There are a lot of different ways to approach mixing your hi hats. Most of it comes down to what sort of sound you’re working with to begin with from performance, room sounds, microphone placement, etc.
The most impactful processing to apply to your hats is hi hat EQ as this can drastically change the sound. EQ can be used to achieve virtually any outcome for your hi hats, whether it’s getting them to cut through more, taming an aggressive hat sound, etc.
Let’s talk about the best hi hat EQ settings to use for every scenario you might encounter.
Hi Hat EQ Guide
Let’s approach this by different problems, and how to remedy each with hi hat EQ.
Thin Hi Hat
If your tone is too thin, you can use hi hat EQ to bring out more body in this anchor of the kid’s cymbals.
The body of the hi hat typically resides between 300hz-500hz.
Normally this is where we make a lot of cuts in mixing when it comes to using equalization as unwanted mud and room sounds can build up here.
By making a small boost in this range, you can bring out more of the body of the hi hat which is incredibly useful if your sound is too top-heavy.
If your hi hats are disappearing in your mix, they could benefit from a small boost in the upper mid-range.
Specifically by augmenting them with a boost in the 6-9K range, you bring out more of the natural sizzle or sparkle of the instrument.
Without touching the fader or any spacial related processing, the hats immediately come closer to the foreground of the mix. The ears interpret higher frequencies as being closer, so these will make the cymbals stand out without any additional processing.
Be careful to not get carried away as if you supplement this range too much that will be all you can hear. Even worse it can begin to sound abrasive, which leads us to our next issue.
I find that a lot of cymbal samples sound too bright right out of the box to the point that it sounds grating. A lot of digital drum kits which attempt to emulate real kits sound especially bright in order to wow you. This is especially true if you’re using a preset.
This is an issue with digital instruments in general. On their own, they sound great, but in the context of a mix, it’s way too much mid-range and upper mid-range to the point that it can sound grating.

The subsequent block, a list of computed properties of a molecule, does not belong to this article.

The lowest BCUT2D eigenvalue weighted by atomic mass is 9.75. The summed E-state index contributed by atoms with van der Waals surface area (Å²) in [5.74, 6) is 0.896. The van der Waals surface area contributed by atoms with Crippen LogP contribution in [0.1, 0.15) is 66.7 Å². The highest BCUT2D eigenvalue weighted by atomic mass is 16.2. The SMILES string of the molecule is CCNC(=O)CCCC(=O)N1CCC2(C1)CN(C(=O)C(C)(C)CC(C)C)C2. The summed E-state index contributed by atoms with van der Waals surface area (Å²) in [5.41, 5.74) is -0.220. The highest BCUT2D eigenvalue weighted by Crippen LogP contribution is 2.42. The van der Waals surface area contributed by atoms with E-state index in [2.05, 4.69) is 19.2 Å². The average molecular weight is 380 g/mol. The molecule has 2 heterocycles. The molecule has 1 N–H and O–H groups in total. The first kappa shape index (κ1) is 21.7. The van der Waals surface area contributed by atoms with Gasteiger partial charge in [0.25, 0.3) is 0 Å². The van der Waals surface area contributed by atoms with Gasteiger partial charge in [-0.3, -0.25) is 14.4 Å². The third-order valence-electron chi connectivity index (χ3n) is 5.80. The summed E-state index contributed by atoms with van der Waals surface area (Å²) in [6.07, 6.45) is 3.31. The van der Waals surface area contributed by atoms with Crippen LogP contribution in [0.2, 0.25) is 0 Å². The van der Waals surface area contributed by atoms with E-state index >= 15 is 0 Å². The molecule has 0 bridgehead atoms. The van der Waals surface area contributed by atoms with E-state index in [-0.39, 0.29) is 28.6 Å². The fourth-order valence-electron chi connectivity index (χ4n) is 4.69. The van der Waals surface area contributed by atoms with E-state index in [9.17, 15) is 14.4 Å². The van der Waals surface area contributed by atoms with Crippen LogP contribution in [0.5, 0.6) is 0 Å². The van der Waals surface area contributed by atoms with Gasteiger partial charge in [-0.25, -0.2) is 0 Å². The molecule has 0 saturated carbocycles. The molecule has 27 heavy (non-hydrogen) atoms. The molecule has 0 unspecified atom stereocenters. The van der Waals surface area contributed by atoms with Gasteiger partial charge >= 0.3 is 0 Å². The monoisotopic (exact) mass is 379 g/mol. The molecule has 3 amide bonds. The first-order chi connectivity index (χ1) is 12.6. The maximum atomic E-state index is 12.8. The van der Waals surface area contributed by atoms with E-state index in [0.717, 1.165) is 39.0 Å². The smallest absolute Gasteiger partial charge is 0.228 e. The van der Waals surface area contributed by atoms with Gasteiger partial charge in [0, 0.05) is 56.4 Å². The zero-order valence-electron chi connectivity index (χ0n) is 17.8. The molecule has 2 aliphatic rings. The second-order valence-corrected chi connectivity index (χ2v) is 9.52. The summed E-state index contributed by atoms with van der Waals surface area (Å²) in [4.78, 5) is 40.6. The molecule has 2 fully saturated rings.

If this is the case, try placing a subtle attenuating EQ cut in the 4K range.
Always be sure to listen in the context of the full mix as not only will you perceive it differently than listening to it in solo, but the full mix is the only thing that counts.
It’s also helpful to have a reference song playing with a cymbal you like the sound of so that you can A/B between them.
This keeps your own ears and perception grounded to remind yourself what your end goal is with the hi hats.
Muddy Hi Hats
Lastly let’s bring this full circle by referencing the first point. When the hi hat was sounding too thin, we added body in the 300hz-500hz range.
If there’s TOO MUCH body, this can sound dull in that it becomes the signature tone of that hi hat.
In this case we need to make a small attenuation in this same section just to let the rest of the frequency range breathe.
High and Low Pass
Lastly, high and low pass your hi-hat at 150Hz and 20kHz, respectively. This removes any room noise or other inaudible sounds which aren’t benefiting the tone. This also helps to clean up our mix and create headroom for the mastering process.
Note that alternatively or in addition to using hi hat EQ to resolve tonal issues, you can reach for a multiband compressor particularly when you need to attenuate a section. Rather than applying a one-size-fits-all effect which the EQ would, this applies dynamic or changing amounts of attenuation as sections of the song call for it.
This is especially useful when you’re working with a human recorded performance or your midi arrangement is more dynamic.
If the cymbals are too grating like we addressed earlier, a de-esser functions very similarly to a multiband compressor but in that specific range. Most people just think of them for vocals, but they work great for reining in any offensive higher frequencies.
Hi Hat EQ Tips
- Hi hat EQ is the fastest way to resolve virtually any issues you’re having with your hi hat in your mix.
- If your cymbal is too thin, boost in the 300hz-500hz range which is where the body of the hi hat resides.
- If your cymbals are too dull, boost in the 6-8K range to bring out the sparkle and put more of an emphasis on the instrument.
- If your cymbals are too BRIGHT, make a cut a bit lower, in the 4-5K region to make them less abrasive to the ears.
- If the hi hats are too muddy, they might have too much body. In this case, a cut in the 300hz-500hz section can be a quick fix.
- Lastly, don’t exclusively use hi hat EQ for your cuts. Try a multiband compressor or even a dynamic EQ (or a de-esser in some situations) for a more evolving approach to attenuation for more dynamic performances.